Social Security Offset and “Full Retirement Age”

Happy 2015 to everyone out there.  A recent law change has made a change to the workers’ compensation offset age.  A prior post here discusses the basics of the offset. Currently, the Department of Labor & Industries takes the offset until a worker reaches age 62.  Then the offset shifts to the Social Security Administration (SSA) at age 62. The change in the law is the age in which the offset reverts BACK to the Department of Labor & Industries.  Previously, the offset switched back at age 65.  Now, the offset from SSA will apply until the worker reaches their “full retirement age.”  “Full retirement age” is currently 66 but it is gradually increasing to 67 for those born after 1958.  You can find your “full retirement age” here.  Questions? Let us know.

Will the $250 federal stimulus payment to SSA and SSI recipients be subject to workers’ compensation offset?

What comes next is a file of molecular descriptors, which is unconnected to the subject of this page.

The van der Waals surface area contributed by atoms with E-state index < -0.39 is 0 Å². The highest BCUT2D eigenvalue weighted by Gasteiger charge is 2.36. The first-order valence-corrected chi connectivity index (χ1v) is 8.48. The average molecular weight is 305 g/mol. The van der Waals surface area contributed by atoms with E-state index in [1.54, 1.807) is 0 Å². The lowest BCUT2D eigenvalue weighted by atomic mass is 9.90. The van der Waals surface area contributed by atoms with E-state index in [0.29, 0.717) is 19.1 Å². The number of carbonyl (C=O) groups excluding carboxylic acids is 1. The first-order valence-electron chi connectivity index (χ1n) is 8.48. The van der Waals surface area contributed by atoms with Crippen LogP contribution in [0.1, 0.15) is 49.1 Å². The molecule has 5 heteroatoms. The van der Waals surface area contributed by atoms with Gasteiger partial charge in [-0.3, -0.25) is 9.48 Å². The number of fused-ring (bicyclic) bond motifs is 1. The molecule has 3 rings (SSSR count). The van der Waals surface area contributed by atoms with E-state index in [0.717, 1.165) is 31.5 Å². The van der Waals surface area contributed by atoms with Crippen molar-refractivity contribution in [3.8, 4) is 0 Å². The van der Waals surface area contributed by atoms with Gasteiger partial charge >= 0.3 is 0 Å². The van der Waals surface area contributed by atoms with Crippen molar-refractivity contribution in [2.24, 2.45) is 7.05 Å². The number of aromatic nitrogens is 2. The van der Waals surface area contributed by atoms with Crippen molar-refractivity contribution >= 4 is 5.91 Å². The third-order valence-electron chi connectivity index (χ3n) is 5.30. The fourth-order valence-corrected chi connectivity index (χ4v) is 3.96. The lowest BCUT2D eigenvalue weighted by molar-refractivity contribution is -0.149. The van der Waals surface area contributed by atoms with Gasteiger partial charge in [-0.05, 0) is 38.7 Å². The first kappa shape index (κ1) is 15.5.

A question has come up whether workers’ compensation programs will offset, as permitted by federal and state law for those who receive both workers’ compensation benefits and social security benefits, the one time $250 federal stimulus payment due to SSA and SSI recipients in late May 2009. At least in Washington State it appears that the federal stimulus monies will NOT be offset by the Department of Labor and Industries, the agency which administers both the state fund and self insurance programs. While it appears likely a workers’ compensation program COULD offset the $250 just like any other benefits received from Social Security, the Department of Labor and Industries, upon inquiry, has advised that it will NOT be offsetting the one time payment. It is quite likely that the costs of entering a separate order in each individual claim modifying the offset based on a one time payment was felt to exceed any benefit enjoyed from the one time $250 windfall, but for whatever reason, it appears that the stimulus monies are safe for now…